What's special about chalk grassland?

A close up of the flowers found in the clifftop  chalk grassland habitat

Wildflower meadows on chalk downland are sometimes called Europe’s tropical rainforest. They're home to an incredibly rich and diverse range of plant and insect life. They're under threat, but our ranger teams are working hard to restore this vital habitat.

Up to 40 species of flowering plants can be found in one square metre of chalk grassland – also called lowland calcareous grassland. Many species grow nowhere else, including many beautiful orchids and wildflowers. In turn, they attract many insects and rare butterflies such as the Adonis Blue and Duke of Burgundy.

What is chalk grassland?

Chalk grassland is mainly found on limestone and chalk valleys in Kent, Sussex, Surrey , the Chilterns and the Isle of Wight in southeast England.

Lime-rich, but low in nutrients, the thin soil holds little water and heats up quickly. These stressed conditions stop the dominant lush grasses from taking over. This allows a diverse range of smaller herbs and lower plants to flourish. 

What plants grow there?

Common flowers such as small scabious and common bird’s foot trefoil can be found alongside many nationally rare plants such as the monkey and spider orchids and the delicate pasque flower. 

Flowers in abundance
A close up photograph of hay meadow showing red clover, sheep's sorrel and common bird's-foot-trefoil
Flowers in abundance

What insects are found there?

Many ground beetles and different types of bee can be found amongst rarer insects such as the phantom hoverfly and wart-biter bush cricket. Rare butterflies such as the Silver spotted skipper and Adonis blue, and rare moths such as the Gothic moth and Four-spotted moth can also be found on chalk grassland.

Any other wildlife?

Threatened birds such as the stone curlew and skylarks rely on chalk grassland and it’s a valuable basking ground for reptiles such as adders and slow worms. 

Why is it under threat?

We have lost more than 80% of our chalk grassland since the Second World War. This is mainly because of changes in land use from traditional low-level animal grazing. For instance, intensive farming with the use of herbicides and fertilisers changes the nature of the soil so that the traditional chalk grassland species can’t grow.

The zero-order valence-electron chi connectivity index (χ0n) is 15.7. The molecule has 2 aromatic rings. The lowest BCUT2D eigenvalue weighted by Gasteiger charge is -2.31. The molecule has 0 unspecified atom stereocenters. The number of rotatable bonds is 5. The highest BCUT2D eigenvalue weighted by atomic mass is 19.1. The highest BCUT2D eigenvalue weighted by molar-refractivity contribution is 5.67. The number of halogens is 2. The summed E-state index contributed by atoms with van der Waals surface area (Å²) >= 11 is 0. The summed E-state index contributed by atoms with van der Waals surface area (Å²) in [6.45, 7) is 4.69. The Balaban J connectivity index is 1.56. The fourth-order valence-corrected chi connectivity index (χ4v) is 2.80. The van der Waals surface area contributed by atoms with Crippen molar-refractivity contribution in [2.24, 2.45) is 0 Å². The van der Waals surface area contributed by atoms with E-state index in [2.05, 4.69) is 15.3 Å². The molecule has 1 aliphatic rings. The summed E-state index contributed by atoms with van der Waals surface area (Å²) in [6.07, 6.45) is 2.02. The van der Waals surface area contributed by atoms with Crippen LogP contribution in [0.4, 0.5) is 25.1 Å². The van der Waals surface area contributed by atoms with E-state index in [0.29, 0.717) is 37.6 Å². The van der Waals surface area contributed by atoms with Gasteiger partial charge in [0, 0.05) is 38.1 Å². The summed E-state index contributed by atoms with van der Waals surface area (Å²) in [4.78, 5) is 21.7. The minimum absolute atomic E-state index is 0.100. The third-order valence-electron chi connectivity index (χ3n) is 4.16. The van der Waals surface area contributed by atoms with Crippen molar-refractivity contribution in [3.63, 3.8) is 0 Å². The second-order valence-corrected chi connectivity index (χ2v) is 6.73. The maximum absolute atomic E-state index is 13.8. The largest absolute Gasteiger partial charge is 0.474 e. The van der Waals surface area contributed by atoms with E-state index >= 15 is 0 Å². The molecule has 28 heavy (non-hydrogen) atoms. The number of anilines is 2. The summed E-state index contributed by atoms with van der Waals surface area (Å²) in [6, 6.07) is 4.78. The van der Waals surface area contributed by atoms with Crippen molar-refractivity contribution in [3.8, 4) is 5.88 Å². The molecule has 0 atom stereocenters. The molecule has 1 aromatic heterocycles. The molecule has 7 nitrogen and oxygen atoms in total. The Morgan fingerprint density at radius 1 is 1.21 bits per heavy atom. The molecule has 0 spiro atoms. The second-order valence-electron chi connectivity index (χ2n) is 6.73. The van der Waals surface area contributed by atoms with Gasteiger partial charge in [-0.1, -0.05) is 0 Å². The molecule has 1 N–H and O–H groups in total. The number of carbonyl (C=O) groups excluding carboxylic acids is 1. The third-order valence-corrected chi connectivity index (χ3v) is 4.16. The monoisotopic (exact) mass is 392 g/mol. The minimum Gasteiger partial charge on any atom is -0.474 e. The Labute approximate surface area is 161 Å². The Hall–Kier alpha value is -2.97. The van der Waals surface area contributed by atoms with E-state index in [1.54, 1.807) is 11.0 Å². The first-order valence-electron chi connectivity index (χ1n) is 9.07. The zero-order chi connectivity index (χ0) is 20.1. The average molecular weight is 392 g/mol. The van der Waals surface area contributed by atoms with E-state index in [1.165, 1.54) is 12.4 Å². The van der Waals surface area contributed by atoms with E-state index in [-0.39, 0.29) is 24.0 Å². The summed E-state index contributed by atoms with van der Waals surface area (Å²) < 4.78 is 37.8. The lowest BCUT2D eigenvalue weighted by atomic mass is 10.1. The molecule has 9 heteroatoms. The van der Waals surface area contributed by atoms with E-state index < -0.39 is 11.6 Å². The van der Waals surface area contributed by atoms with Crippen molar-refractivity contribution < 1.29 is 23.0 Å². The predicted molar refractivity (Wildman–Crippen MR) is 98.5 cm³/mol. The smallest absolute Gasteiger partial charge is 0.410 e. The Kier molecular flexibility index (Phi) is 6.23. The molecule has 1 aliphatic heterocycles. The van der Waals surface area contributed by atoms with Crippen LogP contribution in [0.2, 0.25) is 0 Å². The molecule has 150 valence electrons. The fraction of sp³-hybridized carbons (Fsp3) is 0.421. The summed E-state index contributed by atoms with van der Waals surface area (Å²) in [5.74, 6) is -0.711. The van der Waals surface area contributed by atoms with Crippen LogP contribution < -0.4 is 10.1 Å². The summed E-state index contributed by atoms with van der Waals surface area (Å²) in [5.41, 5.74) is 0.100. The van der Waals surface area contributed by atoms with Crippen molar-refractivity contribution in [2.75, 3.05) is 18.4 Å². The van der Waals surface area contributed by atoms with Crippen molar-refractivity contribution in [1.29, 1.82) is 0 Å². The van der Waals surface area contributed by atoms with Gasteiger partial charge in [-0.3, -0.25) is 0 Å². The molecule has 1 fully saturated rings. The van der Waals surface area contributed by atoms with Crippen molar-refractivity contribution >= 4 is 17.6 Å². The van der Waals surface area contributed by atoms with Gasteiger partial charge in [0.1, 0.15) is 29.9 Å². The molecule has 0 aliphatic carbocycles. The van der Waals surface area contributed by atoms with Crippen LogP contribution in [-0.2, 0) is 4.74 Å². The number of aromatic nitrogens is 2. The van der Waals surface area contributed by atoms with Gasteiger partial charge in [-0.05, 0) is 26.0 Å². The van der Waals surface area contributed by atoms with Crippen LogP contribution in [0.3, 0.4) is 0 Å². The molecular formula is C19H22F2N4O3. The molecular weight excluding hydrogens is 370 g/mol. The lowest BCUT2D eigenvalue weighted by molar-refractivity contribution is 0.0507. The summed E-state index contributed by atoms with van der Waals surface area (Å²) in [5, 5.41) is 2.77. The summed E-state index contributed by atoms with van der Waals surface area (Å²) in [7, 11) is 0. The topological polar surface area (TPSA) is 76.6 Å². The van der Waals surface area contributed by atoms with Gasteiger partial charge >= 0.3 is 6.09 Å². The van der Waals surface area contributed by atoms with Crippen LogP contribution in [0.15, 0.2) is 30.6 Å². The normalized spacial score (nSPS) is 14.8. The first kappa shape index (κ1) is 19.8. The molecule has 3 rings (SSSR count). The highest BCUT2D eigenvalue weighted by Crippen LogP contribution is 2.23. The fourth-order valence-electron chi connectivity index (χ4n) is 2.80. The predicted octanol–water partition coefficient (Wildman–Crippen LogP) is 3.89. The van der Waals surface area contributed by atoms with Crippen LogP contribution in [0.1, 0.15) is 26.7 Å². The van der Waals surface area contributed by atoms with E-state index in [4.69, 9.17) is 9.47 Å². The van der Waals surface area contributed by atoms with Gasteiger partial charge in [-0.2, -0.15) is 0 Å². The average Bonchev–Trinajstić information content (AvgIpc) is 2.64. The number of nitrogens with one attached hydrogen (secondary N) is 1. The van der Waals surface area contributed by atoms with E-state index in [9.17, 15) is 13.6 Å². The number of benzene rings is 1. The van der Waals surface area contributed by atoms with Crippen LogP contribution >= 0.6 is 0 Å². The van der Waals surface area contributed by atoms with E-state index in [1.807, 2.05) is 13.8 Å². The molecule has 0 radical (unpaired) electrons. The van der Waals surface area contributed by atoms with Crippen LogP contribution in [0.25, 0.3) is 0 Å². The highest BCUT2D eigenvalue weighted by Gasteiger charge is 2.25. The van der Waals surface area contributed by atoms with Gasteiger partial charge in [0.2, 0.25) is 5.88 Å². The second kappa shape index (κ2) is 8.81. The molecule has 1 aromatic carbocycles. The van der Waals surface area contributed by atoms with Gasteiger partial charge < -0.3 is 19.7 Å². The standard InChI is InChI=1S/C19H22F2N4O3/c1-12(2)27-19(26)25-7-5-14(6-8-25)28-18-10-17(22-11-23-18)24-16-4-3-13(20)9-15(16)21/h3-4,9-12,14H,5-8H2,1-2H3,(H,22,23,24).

Over grazing can prevent plants from flowering and seeding, whilst under grazing can allow scrub to take over. Building development and recreational pressure has also taken its toll.

We like long lazy days in the sun
Some cows on a grassy slope under a blue sky
We like long lazy days in the sun

What are we doing about it?

Our rangers work with wildlife advisers and partners at organisations such as Natural England, Wildlife Trusts, RSPB and Butterfly Conservation to link up chalk grassland sites to allow species to spread.

We also manage the pasture in association with local farmers with low-intensity sheep and cattle grazing. Sometimes livestock will be removed in spring when the plants start re-growing and stay off the pasture until the plants have flowered and set seed. 

The ideal is to create a mosaic of different habitats within the chalk grassland. For instance, some scrub, tussocks of long grass, areas of short-sward grass and some bare soil. This way, many species will be supported.

Countryside volunteers
Vounteers gathering devil's bit scabious for translocating
Countryside volunteers

What can I do to help?

  • Join the National Trust to support our work on chalk grasslands and other threatened habitats.
  • Volunteer with your local National Trust ranger team. You could be involved in everything from stock watching to scrub-clearance or butterfly surveying.
  • Support wildlife-friendly, traditionally managed farms.